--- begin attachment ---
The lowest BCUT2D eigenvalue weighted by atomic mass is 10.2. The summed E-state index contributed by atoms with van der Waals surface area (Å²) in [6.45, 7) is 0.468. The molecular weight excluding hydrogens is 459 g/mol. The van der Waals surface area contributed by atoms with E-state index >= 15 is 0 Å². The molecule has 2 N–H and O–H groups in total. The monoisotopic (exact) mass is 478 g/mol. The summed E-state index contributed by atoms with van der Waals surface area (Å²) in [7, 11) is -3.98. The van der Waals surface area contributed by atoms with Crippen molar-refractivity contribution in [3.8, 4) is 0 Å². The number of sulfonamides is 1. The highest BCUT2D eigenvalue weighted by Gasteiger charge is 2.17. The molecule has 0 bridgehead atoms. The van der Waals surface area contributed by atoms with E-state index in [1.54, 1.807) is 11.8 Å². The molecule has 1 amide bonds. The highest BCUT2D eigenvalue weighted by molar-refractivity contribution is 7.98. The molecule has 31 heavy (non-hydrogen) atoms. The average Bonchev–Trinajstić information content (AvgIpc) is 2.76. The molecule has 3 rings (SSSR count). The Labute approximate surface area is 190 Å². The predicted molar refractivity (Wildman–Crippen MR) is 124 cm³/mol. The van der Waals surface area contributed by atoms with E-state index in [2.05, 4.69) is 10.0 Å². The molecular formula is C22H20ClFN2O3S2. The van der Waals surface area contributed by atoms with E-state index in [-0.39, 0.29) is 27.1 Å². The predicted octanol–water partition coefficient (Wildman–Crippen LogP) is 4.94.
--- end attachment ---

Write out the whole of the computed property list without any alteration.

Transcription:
The lowest BCUT2D eigenvalue weighted by atomic mass is 10.2. The summed E-state index contributed by atoms with van der Waals surface area (Å²) in [6.45, 7) is 0.468. The molecular weight excluding hydrogens is 459 g/mol. The van der Waals surface area contributed by atoms with E-state index >= 15 is 0 Å². The molecule has 2 N–H and O–H groups in total. The monoisotopic (exact) mass is 478 g/mol. The summed E-state index contributed by atoms with van der Waals surface area (Å²) in [7, 11) is -3.98. The van der Waals surface area contributed by atoms with Crippen molar-refractivity contribution in [3.8, 4) is 0 Å². The number of sulfonamides is 1. The highest BCUT2D eigenvalue weighted by Gasteiger charge is 2.17. The molecule has 0 bridgehead atoms. The van der Waals surface area contributed by atoms with E-state index in [1.54, 1.807) is 11.8 Å². The molecule has 1 amide bonds. The highest BCUT2D eigenvalue weighted by molar-refractivity contribution is 7.98. The molecule has 31 heavy (non-hydrogen) atoms. The average Bonchev–Trinajstić information content (AvgIpc) is 2.76. The molecule has 3 rings (SSSR count). The Labute approximate surface area is 190 Å². The predicted molar refractivity (Wildman–Crippen MR) is 124 cm³/mol. The van der Waals surface area contributed by atoms with E-state index in [2.05, 4.69) is 10.0 Å². The molecular formula is C22H20ClFN2O3S2. The van der Waals surface area contributed by atoms with E-state index in [-0.39, 0.29) is 27.1 Å². The predicted octanol–water partition coefficient (Wildman–Crippen LogP) is 4.94.